Skip to main content
U.S. Edition
Saturday, June 19, 2021

UK negotiator says Brexit deal is possible

Duration: 01:31s 0 shares 1 views
UK negotiator says Brexit deal is possible
UK negotiator says Brexit deal is possible

Britain's Brexit negotiator Stephen Barclay has expressed optimism on reaching a Brexit deal following talks with top EU negotiator Michel Barnier.

Joe Davies reports.

Britain's Brexit Secretary Stephen Barclay arrived in Brussels on Friday (September 20) morning for talks with the EU's chief negotiator Michel Barnier.

With less than a month to go until October's crucial EU summit, pressure is mounting on both sides to secure a deal that British lawmakers will back.

And the message afterwards was a positive one.

(SOUNDBITE) (English) BRITAIN'S BREXIT NEGOTIATOR, STEPHEN BARCLAY, SAYING: "I think there's still a lot of work to do.

But there is a common purpose to secure a deal, I think there is a recognition in the capitals and the foreign ministers I've been speaking to, they want to see no deal avoided.

They want the teams to reach a deal.

There is a clear message from President Juncker and from the (British) Prime Minister that a deal is doable." The issue of the Irish border - and how to keep it open without border checks - remains the sticking point.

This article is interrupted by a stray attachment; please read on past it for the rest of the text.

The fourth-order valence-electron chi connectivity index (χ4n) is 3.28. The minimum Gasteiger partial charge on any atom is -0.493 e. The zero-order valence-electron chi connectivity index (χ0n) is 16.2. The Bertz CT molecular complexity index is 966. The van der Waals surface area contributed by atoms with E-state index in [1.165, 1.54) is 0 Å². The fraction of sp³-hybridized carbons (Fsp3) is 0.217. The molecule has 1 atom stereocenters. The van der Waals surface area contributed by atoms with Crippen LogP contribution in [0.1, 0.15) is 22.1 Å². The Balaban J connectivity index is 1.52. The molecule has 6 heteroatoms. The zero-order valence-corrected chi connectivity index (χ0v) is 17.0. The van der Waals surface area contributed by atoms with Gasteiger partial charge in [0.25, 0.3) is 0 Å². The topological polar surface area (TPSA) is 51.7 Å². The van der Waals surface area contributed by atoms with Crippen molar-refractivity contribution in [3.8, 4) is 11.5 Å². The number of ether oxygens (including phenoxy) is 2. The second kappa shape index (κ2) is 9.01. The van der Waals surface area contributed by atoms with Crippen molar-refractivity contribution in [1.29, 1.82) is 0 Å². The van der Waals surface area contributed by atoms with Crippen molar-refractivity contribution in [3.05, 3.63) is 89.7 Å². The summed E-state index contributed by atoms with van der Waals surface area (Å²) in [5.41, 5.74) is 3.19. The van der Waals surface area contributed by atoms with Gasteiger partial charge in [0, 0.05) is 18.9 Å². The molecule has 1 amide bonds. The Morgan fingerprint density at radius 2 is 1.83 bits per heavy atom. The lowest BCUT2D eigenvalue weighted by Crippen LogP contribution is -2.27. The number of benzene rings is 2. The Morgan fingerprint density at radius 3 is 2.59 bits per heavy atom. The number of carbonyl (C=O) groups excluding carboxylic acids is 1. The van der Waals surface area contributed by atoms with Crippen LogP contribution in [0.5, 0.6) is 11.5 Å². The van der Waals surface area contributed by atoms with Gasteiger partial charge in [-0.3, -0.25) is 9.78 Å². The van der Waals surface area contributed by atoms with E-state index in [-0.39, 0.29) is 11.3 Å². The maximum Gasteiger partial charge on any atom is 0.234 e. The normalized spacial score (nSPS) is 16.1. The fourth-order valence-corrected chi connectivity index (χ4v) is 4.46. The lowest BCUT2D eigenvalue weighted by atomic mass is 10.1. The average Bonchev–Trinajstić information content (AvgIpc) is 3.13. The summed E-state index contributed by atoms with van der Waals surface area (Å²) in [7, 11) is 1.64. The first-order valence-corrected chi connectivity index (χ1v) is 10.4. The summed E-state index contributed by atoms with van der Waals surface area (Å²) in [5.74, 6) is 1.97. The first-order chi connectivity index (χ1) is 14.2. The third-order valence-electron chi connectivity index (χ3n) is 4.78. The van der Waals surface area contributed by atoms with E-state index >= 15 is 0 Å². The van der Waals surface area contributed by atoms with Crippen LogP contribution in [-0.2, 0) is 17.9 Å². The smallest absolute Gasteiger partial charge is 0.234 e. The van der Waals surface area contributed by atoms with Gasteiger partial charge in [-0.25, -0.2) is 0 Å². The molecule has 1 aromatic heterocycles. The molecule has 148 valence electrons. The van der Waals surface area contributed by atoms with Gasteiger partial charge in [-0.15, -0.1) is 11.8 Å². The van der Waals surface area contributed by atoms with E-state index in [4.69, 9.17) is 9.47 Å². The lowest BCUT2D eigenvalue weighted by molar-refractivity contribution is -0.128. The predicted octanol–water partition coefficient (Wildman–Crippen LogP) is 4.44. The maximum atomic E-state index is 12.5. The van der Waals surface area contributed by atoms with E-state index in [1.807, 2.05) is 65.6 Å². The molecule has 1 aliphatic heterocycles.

Earlier on Friday, Irish Foreign Minister Simon Coveney said Britain and the EU aren't yet close to a deal.

But, he said, the "mood music has improved." (SOUNDBITE) (English) BRITAIN'S BREXIT NEGOTIATOR, STEPHEN BARCLAY, SAYING: "What's very clear from the statements from the Irish government, is like the UK government they want to see a deal done.

They recognize that no deal is not in the interests of the Irish government.

So there's a common purpose both in Dublin in London and here in Brussels to see a deal over the line." Barclay also confirmed that European Council President Donald Tusk and Prime Minister Boris Johnson will hold Brexit talks at the U.N.

General Assembly in New York next week.

Brexit progress overseas, perhaps - but at home further bumps in the road may yet lie ahead.

Next week, Britain's Supreme Court will decide whether or not Boris Johnson's decision to shut down parliament right before the Brexit deadline was unlawful.


Related news coverage


More coverage